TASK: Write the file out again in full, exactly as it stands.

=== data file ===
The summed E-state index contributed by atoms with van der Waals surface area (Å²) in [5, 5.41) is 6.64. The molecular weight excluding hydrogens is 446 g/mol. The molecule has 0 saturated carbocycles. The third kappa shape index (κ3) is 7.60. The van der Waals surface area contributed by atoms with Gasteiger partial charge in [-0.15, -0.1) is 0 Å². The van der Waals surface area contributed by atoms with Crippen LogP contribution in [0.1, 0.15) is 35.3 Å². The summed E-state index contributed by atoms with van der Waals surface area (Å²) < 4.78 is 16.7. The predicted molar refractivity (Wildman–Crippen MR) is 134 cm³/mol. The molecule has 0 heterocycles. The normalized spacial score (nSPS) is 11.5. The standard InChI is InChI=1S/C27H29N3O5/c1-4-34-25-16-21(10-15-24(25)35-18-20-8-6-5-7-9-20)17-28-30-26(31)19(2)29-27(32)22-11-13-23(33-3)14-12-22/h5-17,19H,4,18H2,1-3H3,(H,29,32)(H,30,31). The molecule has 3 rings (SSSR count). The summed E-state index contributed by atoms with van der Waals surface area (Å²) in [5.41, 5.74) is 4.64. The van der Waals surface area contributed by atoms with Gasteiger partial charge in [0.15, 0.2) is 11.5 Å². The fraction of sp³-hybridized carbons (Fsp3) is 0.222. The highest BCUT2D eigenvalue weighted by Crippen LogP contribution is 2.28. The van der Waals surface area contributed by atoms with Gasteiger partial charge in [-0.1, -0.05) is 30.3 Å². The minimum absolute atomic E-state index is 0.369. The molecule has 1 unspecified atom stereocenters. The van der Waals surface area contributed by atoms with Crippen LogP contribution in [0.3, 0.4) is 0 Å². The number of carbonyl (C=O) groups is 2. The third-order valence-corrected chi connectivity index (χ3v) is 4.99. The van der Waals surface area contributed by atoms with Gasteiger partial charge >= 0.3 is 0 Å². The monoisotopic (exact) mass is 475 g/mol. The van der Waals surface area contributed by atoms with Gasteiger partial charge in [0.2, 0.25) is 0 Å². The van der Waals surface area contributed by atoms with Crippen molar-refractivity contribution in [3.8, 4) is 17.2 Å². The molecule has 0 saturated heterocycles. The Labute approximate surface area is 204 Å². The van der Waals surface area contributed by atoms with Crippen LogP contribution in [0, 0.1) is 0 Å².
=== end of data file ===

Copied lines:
The summed E-state index contributed by atoms with van der Waals surface area (Å²) in [5, 5.41) is 6.64. The molecular weight excluding hydrogens is 446 g/mol. The molecule has 0 saturated carbocycles. The third kappa shape index (κ3) is 7.60. The van der Waals surface area contributed by atoms with Gasteiger partial charge in [-0.15, -0.1) is 0 Å². The van der Waals surface area contributed by atoms with Crippen LogP contribution in [0.1, 0.15) is 35.3 Å². The summed E-state index contributed by atoms with van der Waals surface area (Å²) < 4.78 is 16.7. The predicted molar refractivity (Wildman–Crippen MR) is 134 cm³/mol. The molecule has 0 heterocycles. The normalized spacial score (nSPS) is 11.5. The standard InChI is InChI=1S/C27H29N3O5/c1-4-34-25-16-21(10-15-24(25)35-18-20-8-6-5-7-9-20)17-28-30-26(31)19(2)29-27(32)22-11-13-23(33-3)14-12-22/h5-17,19H,4,18H2,1-3H3,(H,29,32)(H,30,31). The molecule has 3 rings (SSSR count). The summed E-state index contributed by atoms with van der Waals surface area (Å²) in [5.41, 5.74) is 4.64. The van der Waals surface area contributed by atoms with Gasteiger partial charge in [0.15, 0.2) is 11.5 Å². The fraction of sp³-hybridized carbons (Fsp3) is 0.222. The highest BCUT2D eigenvalue weighted by Crippen LogP contribution is 2.28. The van der Waals surface area contributed by atoms with Gasteiger partial charge in [-0.1, -0.05) is 30.3 Å². The minimum absolute atomic E-state index is 0.369. The molecule has 1 unspecified atom stereocenters. The van der Waals surface area contributed by atoms with Crippen LogP contribution in [0.3, 0.4) is 0 Å². The number of carbonyl (C=O) groups is 2. The third-order valence-corrected chi connectivity index (χ3v) is 4.99. The van der Waals surface area contributed by atoms with Gasteiger partial charge >= 0.3 is 0 Å². The monoisotopic (exact) mass is 475 g/mol. The van der Waals surface area contributed by atoms with Gasteiger partial charge in [0.2, 0.25) is 0 Å². The van der Waals surface area contributed by atoms with Crippen molar-refractivity contribution in [3.8, 4) is 17.2 Å². The molecule has 0 saturated heterocycles. The Labute approximate surface area is 204 Å². The van der Waals surface area contributed by atoms with Crippen LogP contribution in [0, 0.1) is 0 Å².